Eye for the small

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Interview Kalyan Varma feels wildlife consists of smaller fascinating creatures

Kalyan Varma’s photography combines scientific perspective with artistic sensibility. It is difficult to strictly classify Kalyan as a wildlife photographer and filmmaker for his works address larger ecological issues. “I am a wildlife enthusiast first and then a photographer,” he explains.

Over the last five years, since he quit his job as a software engineer to pursue photography, Kalyan has built up a solid body of work, which chronicles the furthest reaches of India’s forests, plateaus and grasslands. The BBC Earth Explorer, whose works have been featured in international publications, including GEO , Smithsonian and Lonely Planet , is critical of the hype that surrounds the Save the Tiger campaign. “Tigers and lions are overrated. Wildlife has a lot more to offer,” says the award-winning photographer.

Indeed, Kalyan has photographed creatures big and small, some of which we hardly have any knowledge about. In his photo essay Shadows On The Grass on India’s grasslands, for example, Kalyan has captured a stunning close-up of jumping ants. Blood red in colour with bulging eyes, the jumping ant, Kalyan informs, is the only ant that forages alone. “It is so named because this primitive ant can jump. In a day, they travel up to 20 or 30 mt. Trees serve as visual signs enabling them to find their way to-and-fro from their den. They use the sun for navigation. Once the sun begins to set, they move.” This has never been documented before.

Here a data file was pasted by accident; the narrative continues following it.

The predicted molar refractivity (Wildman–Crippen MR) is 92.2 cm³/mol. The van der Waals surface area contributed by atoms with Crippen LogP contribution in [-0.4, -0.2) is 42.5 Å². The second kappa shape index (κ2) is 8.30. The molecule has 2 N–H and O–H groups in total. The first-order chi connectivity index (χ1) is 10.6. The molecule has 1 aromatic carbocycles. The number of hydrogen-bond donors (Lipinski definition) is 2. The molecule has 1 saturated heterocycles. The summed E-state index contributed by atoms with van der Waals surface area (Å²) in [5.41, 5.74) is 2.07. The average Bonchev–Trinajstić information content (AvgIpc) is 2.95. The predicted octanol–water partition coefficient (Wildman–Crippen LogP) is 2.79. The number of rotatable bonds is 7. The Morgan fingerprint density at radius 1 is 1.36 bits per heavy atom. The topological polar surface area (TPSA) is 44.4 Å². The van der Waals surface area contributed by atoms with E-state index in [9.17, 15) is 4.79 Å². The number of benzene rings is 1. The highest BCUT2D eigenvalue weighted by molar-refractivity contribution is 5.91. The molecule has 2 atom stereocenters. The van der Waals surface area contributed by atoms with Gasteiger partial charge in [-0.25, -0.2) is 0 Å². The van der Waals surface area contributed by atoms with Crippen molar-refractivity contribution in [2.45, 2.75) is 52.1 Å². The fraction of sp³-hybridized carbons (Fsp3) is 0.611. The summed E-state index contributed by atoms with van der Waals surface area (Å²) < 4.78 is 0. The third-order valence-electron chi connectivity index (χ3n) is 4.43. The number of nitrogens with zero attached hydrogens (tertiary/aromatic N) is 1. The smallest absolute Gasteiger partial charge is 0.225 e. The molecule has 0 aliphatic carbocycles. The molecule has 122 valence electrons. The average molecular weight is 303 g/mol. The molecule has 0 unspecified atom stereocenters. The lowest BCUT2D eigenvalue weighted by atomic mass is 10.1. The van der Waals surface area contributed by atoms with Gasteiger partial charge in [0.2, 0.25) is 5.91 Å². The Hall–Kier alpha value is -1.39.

For Kalyan, good photography is not about taking a picture packed with action, but a series of images arranged as a narrative that “provides a complete perspective on a particular issue.”

Kalyan says that he loves to photograph primates, elephants and dolphins. “They are very intelligent creatures. You can never tire of observing them. Some of them display human-like behaviour.”

His fascinating close-ups of animals, from blackbucks to wildebeests, make one wonder at Kalyan’s approach to capturing them. He says simply that the secret lies in “knowing the animal, respecting its space and spending enough time with it.”

Conservation, to Kalyan is a process. “I am often asked where I see myself five years hence, to which my answer is that through my photographs I want to spread awareness.” He works intensely on conservation issues in areas such as B.R. Hills in Karnataka and Anamalai Hills in the Western Ghats.





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